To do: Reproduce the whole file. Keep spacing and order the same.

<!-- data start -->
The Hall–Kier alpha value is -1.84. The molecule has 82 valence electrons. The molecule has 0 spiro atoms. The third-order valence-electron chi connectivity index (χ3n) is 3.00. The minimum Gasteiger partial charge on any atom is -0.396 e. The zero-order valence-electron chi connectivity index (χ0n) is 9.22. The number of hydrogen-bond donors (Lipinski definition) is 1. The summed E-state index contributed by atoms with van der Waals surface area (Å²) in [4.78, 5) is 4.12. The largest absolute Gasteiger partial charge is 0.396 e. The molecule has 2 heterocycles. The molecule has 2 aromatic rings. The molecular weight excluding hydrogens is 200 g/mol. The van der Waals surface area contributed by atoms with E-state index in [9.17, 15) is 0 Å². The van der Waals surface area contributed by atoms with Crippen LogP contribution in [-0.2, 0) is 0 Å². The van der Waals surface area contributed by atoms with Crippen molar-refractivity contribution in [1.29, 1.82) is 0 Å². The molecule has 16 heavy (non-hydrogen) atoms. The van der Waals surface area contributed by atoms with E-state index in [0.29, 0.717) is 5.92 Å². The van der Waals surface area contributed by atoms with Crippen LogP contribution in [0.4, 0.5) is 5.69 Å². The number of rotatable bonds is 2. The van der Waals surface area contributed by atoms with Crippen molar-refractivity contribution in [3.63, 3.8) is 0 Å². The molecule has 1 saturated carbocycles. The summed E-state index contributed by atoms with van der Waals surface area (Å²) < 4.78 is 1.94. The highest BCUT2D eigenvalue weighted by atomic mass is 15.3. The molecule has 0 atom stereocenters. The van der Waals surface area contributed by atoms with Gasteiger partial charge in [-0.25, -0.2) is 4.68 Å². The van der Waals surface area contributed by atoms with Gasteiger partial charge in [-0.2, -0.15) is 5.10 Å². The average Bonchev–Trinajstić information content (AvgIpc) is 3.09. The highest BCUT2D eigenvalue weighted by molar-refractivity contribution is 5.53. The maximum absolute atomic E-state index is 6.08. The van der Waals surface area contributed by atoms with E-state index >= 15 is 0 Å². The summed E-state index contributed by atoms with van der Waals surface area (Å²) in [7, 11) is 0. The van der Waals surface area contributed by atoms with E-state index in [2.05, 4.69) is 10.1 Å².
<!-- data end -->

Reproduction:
The Hall–Kier alpha value is -1.84. The molecule has 82 valence electrons. The molecule has 0 spiro atoms. The third-order valence-electron chi connectivity index (χ3n) is 3.00. The minimum Gasteiger partial charge on any atom is -0.396 e. The zero-order valence-electron chi connectivity index (χ0n) is 9.22. The number of hydrogen-bond donors (Lipinski definition) is 1. The summed E-state index contributed by atoms with van der Waals surface area (Å²) in [4.78, 5) is 4.12. The largest absolute Gasteiger partial charge is 0.396 e. The molecule has 2 heterocycles. The molecule has 2 aromatic rings. The molecular weight excluding hydrogens is 200 g/mol. The van der Waals surface area contributed by atoms with E-state index in [9.17, 15) is 0 Å². The van der Waals surface area contributed by atoms with Crippen LogP contribution in [-0.2, 0) is 0 Å². The van der Waals surface area contributed by atoms with Crippen molar-refractivity contribution in [1.29, 1.82) is 0 Å². The molecule has 16 heavy (non-hydrogen) atoms. The van der Waals surface area contributed by atoms with E-state index in [0.29, 0.717) is 5.92 Å². The van der Waals surface area contributed by atoms with Crippen LogP contribution in [0.4, 0.5) is 5.69 Å². The number of rotatable bonds is 2. The van der Waals surface area contributed by atoms with Crippen molar-refractivity contribution in [3.63, 3.8) is 0 Å². The molecule has 1 saturated carbocycles. The summed E-state index contributed by atoms with van der Waals surface area (Å²) < 4.78 is 1.94. The highest BCUT2D eigenvalue weighted by atomic mass is 15.3. The molecule has 0 atom stereocenters. The van der Waals surface area contributed by atoms with Gasteiger partial charge in [-0.25, -0.2) is 4.68 Å². The van der Waals surface area contributed by atoms with Gasteiger partial charge in [-0.2, -0.15) is 5.10 Å². The average Bonchev–Trinajstić information content (AvgIpc) is 3.09. The highest BCUT2D eigenvalue weighted by molar-refractivity contribution is 5.53. The maximum absolute atomic E-state index is 6.08. The van der Waals surface area contributed by atoms with E-state index >= 15 is 0 Å². The summed E-state index contributed by atoms with van der Waals surface area (Å²) in [7, 11) is 0. The van der Waals surface area contributed by atoms with E-state index in [2.05, 4.69) is 10.1 Å².